ICv2 recently conducted an email interview with Media-Participations International Rights Director Sophie Castille, who manages Mediatoon Foreign Rights, the rights agent of Dargaud, Dupuis and Le Lombard, three of the oldest Franco-Belgian graphic novel publishers, and of several independent publishers. Castille is also co-founder and Managing Director of Europe Comics, a public-private initiative of 13 European publishers to promote and support BD sales in the U.S. through digital sales and other means (see “European Union, Publishers Launch ‘Europe Comics’”).  

At the licensing level, what’s the state of the market for BD with U.S. publishers? Has the U.S. market for BD changed in recent years?
Since Mediatoon was created in 2009, our sales of English-language rights have increased six fold, both in the US and in the UK. I am sure that my colleagues from other BD companies will agree – our turnover has certainly increased.

Today we work with a vast array of US publishers, from larger independent ones, small niche publishers and even to non-comics trade publishers. We have a relatively successful mainstream, children’s series and graphic novels sold in the US (such as The Photographer, The ElseWhere Chronicles, The Rabbi’s Cat, Beautiful Darkness). There is an ever-higher demand for quality graphic novels – what we call graphic novels (i.e. the usually one-shot complete story, often marked by elaborate art and storyline).

Also, this higher demand from English-language publishers was one of the reasons why Mediatoon launched the Europe Comics digital venture, together with a group of smaller European publishers. Today, more and more European titles are available in English for US publishers to evaluate more easily, together with the more and more opportunities to co-organize events and bring European creators to the US.

I am happy to say that, in its first year of existence, Europe Comics has yielded its first positive results with titles from its catalog already being licensed to US publishers.

How about at the consumer level – how’s the market for BD in the U.S.?
It is quite slow compared to manga but surely increasing. Since the Nineties, US readers have started discovering the richness and variety of the comics medium. An array of styles, genres, themes, for kids and adults, have been published in the form of manga, comics series and graphic novels to the enjoyment of a growing audience thanks to major companies like Random House, Macmillan, Scholastic or independents like Fantagraphics, NBM or Image, all competing with classic superhero comics.

I would say that the BD, or European comics, are fully benefitting from this trend. The diversification of the taste of US readers is exactly what we are looking for, as our catalogs contain something for each and every reader. For example, the so-called ‘rise of the graphic novel’ in the US is very good news for us, as this is one of the specialties of the BD.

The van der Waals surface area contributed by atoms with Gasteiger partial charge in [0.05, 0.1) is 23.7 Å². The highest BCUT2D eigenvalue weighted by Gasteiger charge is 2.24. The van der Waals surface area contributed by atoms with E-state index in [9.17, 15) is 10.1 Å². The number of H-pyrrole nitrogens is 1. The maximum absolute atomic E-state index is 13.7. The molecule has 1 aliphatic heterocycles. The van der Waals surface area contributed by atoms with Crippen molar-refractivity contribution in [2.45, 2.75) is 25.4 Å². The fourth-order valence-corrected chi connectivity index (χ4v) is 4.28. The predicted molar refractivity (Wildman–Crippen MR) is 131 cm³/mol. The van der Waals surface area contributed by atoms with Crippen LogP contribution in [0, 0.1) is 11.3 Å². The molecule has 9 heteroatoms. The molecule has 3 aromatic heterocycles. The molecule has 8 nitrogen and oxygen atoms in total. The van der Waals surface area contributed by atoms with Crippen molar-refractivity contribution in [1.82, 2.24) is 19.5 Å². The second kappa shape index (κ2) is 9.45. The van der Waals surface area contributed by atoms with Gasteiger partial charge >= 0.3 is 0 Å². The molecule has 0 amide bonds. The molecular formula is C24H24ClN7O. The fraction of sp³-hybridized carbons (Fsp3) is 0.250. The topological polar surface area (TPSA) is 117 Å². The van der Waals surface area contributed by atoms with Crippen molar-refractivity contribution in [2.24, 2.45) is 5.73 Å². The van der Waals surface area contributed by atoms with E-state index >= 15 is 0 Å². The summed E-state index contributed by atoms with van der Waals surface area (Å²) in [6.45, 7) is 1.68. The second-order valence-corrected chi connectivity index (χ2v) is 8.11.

What are you seeing in France – what’s the status of the market there, and how is it changing? What are the biggest hits in France now?
The market has been growing in France. The BD amounted to 2.2% of the publishing market in 1995, reaching 10.3% in 2015.

It is still growing but with more difficulties and with significant competition between companies and genres – we have over 5000 titles published per year. Manga has managed to acquire close to 25% of the comics market in value. The US comics share is also growing and coming close to 10% in number of titles published in 2015.

Classical series like Asterix, Lucky Luke, Blake and Mortimer are still major hits in France (the latest Asterix had a print run of 2.25 million copies). But graphic novels are also doing very well, with sales close to 200 000 copies for the Arab of the Future, for example.

And there are always good surprises, as is the case for Dargaud and a series called Les Vieux Fournaux, literally the ‘Old Furnaces’, telling the tragi-comic adventures of three tireless and rebellious septuagenarians, that we hope to bring to the US thanks to Europe Comics. The first volume had an already ambitious print run of 100 000, but to everyone’s surprise was sold out, reprinted a few times, it won a couple of prizes and volume three of the series was printed in 210,000 copies.

What differences do you see between the market for your titles in France and the U.S. Why do you think those differences exist? Where do you see the biggest opportunities for BD in the U.S. market in the future?
It has taken more than 50 years for French consumers to start reading the BD, thanks to kids’ magazines in the very beginning, and then thanks to an adequate distribution in books stores. As you know, the BD in France, and not only, was born in kids’ magazines, slowly expanded to cover adult themes and made its way to book publishing. So it has followed quite a different path from that of US comics, thus its readers are somehow different, have different tastes and expectations.

Overall, we need some more time to achieve better results in the US and in the world in general, I would say, but the advancement of digital distribution is definitely one of our biggest opportunities together with all the marketing tools digital has to offer. Also, cinema adaptations of European comics have definitely proven to be a hit (The Smurfs, Tintin, Persepolis are a few past examples) and we’re looking forward to Luc Besson’s Hollywood adaptation of Dargaud’s Valerian series (see “1st ‘Valerian and the City of a Thousand Planets’ Poster”), but also of Thorgal and the Death of Stalin which will all give European comics a good push in the right direction.